Partners for Learning and Leadership
 

 

Dimensions of the Learning Organization Questionnaire

Watkins & Marsick

DIMENSIONS OF THE LEARNING ORGANIZATION QUESTIONNAIRE:
INTRODUCTION

Developed by Karen E. Watkins and Victoria J. Marsick1

A learning organization is one that learns continuously and transforms itself . . . . Learning is a continuous, strategically used process — integrated with and running parallel to work.

All organizations learn. In recent years, some organizations have become more intentional and strategic about the way in which they learn, and how they capture and transform knowledge into organizational improvements. Our original definition captured the concept—but what does it look like when learning becomes an intentional part of the business strategy?

We have identified seven action imperatives—activities people need to be involved in—that characterize companies that are becoming learning organizations. The model we created with these imperatives emphasizes three key components:

(1) systems-level, continuous learning;

(2) this learning then generates and manages knowledge outcomes, and

(3) these outcomes lead to improvement in the organization’s performance and

value.

Our research has confirmed the links between these three components.

This questionnaire will enable you to think about how your organization supports and uses learning at an individual, team, and organizational level so you can start to determine if your business is using learning to improve performance. Keep in mind that your scores represent your own views. Typically, a larger group of people take the DLOQ. Their scores are averaged to create a profile of a division, department, work group or other units in the organization as a basis for improving the way the organization learns and uses its learning to positively impact its results.

Once you get your own initial reading, Partners for the Learning Organization can help you create a more comprehensive profile within your organization; make sense of the data from the profile; and decide on the strategic action needed to address the priorities that emerge from that information.

Please respond to each of the fifty-five items in the questionnaire. For each item, determine the degree to which this is something that is or is not true of your organization. If the item refers to a practice which rarely or never occurs, score it a one [1]. If it is almost always true of your department or work group, score the item a six [6]. Indicate your response by clicking in the circle for the appropriate number.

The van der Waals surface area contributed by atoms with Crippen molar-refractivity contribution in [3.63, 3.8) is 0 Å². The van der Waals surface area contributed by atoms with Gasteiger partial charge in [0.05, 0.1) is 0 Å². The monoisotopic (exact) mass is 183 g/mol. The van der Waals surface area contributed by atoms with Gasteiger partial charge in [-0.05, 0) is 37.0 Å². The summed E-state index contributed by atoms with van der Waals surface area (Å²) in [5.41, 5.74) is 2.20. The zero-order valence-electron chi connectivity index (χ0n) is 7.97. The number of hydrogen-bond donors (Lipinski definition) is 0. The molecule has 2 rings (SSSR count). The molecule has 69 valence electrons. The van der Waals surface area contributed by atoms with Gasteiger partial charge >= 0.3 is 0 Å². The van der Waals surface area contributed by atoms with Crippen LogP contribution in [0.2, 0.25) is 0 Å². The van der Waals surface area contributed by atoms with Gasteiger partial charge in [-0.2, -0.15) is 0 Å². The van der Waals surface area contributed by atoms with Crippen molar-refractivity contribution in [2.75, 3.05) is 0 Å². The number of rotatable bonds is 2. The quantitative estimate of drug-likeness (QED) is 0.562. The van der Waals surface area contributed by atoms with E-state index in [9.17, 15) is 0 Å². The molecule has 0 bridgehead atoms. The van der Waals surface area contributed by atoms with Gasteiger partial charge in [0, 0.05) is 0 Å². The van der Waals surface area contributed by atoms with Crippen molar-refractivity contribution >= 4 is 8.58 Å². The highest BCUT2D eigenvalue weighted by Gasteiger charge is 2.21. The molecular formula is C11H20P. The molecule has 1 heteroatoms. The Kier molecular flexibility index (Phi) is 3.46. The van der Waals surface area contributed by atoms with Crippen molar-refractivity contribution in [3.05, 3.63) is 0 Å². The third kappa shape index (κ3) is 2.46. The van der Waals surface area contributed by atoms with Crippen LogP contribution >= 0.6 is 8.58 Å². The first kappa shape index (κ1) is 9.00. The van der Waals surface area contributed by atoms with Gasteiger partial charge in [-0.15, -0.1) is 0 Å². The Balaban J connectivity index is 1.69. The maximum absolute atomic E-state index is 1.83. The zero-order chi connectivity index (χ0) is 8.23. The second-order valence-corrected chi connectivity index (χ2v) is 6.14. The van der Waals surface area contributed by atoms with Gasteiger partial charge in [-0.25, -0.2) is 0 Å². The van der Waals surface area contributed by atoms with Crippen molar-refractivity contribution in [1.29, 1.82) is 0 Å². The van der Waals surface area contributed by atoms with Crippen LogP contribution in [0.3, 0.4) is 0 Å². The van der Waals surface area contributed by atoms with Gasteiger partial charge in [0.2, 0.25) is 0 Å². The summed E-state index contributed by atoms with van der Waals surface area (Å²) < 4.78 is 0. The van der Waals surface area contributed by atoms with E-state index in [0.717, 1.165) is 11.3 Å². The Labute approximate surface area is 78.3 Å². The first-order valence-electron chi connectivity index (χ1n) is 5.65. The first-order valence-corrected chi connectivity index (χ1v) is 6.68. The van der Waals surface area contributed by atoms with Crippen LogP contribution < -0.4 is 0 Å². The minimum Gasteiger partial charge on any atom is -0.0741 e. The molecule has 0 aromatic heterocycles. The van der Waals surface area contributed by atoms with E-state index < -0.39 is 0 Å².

There are no right or wrong answers. We are interested in your perception of where things are at this time.

Example: In this example, if you believe that leaders often look for opportunities to learn, you might score this as a four [4] by clicking in the circle for the number four [4]. When you click in the circle, a dot will appear there to indicate your choice, as shown below.
 

 

Example Question

Almost
Never

  Click in one circle  
  for each question  

Almost
Always

1.

In my organization, leaders continually look for opportunities to learn.

1

2

3

4

5

6

 
If you wish to change how you have scored any item, you may do so at any time before submitting your answers; simply click in a different circle than the one you originally chose.

Once you start completing the questionnaire, please do not leave the questionnaire page until you have finished and have clicked the Submit Questionnaire button. If you leave the page before submitting your answers, you may lose all of the answers you have entered and then you will have to start over again from the beginning of the questionnaire.

Additional instructions to help you complete the questionnaire are provided on the questionnaire page. When you have responded to all of the items in the questionnaire, click the Submit Questionnaire button to submit your answers. Your questionnaire will be processed immediately and you will receive feedback on your answers within just a few seconds.  (Answers/responses are stored in a confidential data base for normative purposes  No individuals, or individual scores, are identified in any reports or publications.)

Do not forget to click the Submit Questionnaire button when you have finished.

Click here to begin the questionnaire. Thank you for completing this survey.

¹   ©1999 Karen E. Watkins & Victoria J. Marsick.  All rights reserved.  The authors wish to thank Baiyin Yang, Tom Valentine, and Judy O'Neil for their assistance in validating this questionnaire

For further information about the DLOQ, our models and our work, please refer to the following books. Students should find Making Learning Count! from the Advances Series particularly useful.

Watkins, Karen E. & Marsick, Victoria J. (1993). Sculpting the Learning Organization. San Francisco: Jossey-Bass.

Watkins, Karen E. & Marsick, Victoria J. (Eds.). (1996). In Action: Creating the Learning Organization. Alexandria, VA: ASTD Press.

Marsick, Victoria J. & Watkins, Karen E. (1999). Facilitating Learning Organizations: Making Learning Count. Brookfield, VT: Gower.

Watkins, Karen E. & Marsick, Victoria J. (Eds.), (May 2003). Making Learning Count!  Diagnosing the Learning Culture in Organizations, Advances in Developing Human Resources, Vol. 5, No.2. Thousand Oaks, Ca:Sage

 

To get more information about how Partners can help you with these solutions, please email Dr. Judy O'Neil at jaoneil@aol.com or call 401-737-9997.

Dimensions of the Learning Organization Questionnaire

Watkins & Marsick

 

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